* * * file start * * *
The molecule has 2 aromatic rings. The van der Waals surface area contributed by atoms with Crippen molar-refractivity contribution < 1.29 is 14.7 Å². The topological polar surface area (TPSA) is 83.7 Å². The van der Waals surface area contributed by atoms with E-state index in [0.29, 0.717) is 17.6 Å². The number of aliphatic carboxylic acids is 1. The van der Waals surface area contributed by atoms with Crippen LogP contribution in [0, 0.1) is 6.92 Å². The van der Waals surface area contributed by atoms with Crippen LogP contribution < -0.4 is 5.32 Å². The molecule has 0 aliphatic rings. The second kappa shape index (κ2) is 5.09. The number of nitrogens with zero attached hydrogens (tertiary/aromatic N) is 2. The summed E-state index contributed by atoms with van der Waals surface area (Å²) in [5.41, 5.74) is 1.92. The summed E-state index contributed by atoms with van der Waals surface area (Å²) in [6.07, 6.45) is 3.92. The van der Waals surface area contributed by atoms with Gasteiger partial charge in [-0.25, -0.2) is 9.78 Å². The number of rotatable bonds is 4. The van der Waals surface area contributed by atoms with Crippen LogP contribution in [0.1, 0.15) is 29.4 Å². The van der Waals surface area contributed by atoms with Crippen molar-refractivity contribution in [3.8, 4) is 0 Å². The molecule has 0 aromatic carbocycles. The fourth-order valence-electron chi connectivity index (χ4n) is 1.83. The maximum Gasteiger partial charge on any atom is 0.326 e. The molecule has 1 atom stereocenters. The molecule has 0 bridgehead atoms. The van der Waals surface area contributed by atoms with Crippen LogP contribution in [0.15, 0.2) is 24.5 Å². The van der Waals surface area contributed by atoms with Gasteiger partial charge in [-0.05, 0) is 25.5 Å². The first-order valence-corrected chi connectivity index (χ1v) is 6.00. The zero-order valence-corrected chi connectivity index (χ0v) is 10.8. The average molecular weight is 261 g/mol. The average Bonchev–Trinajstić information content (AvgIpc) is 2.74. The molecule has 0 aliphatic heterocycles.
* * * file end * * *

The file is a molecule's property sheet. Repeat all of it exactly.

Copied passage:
The molecule has 2 aromatic rings. The van der Waals surface area contributed by atoms with Crippen molar-refractivity contribution < 1.29 is 14.7 Å². The topological polar surface area (TPSA) is 83.7 Å². The van der Waals surface area contributed by atoms with E-state index in [0.29, 0.717) is 17.6 Å². The number of aliphatic carboxylic acids is 1. The van der Waals surface area contributed by atoms with Crippen LogP contribution in [0, 0.1) is 6.92 Å². The van der Waals surface area contributed by atoms with Crippen LogP contribution < -0.4 is 5.32 Å². The molecule has 0 aliphatic rings. The second kappa shape index (κ2) is 5.09. The number of nitrogens with zero attached hydrogens (tertiary/aromatic N) is 2. The summed E-state index contributed by atoms with van der Waals surface area (Å²) in [5.41, 5.74) is 1.92. The summed E-state index contributed by atoms with van der Waals surface area (Å²) in [6.07, 6.45) is 3.92. The van der Waals surface area contributed by atoms with Gasteiger partial charge in [-0.25, -0.2) is 9.78 Å². The number of rotatable bonds is 4. The van der Waals surface area contributed by atoms with Crippen LogP contribution in [0.1, 0.15) is 29.4 Å². The van der Waals surface area contributed by atoms with Crippen molar-refractivity contribution in [3.8, 4) is 0 Å². The molecule has 0 aromatic carbocycles. The fourth-order valence-electron chi connectivity index (χ4n) is 1.83. The maximum Gasteiger partial charge on any atom is 0.326 e. The molecule has 1 atom stereocenters. The molecule has 0 bridgehead atoms. The van der Waals surface area contributed by atoms with Crippen LogP contribution in [0.15, 0.2) is 24.5 Å². The van der Waals surface area contributed by atoms with Gasteiger partial charge in [-0.05, 0) is 25.5 Å². The first-order valence-corrected chi connectivity index (χ1v) is 6.00. The zero-order valence-corrected chi connectivity index (χ0v) is 10.8. The average molecular weight is 261 g/mol. The average Bonchev–Trinajstić information content (AvgIpc) is 2.74. The molecule has 0 aliphatic heterocycles.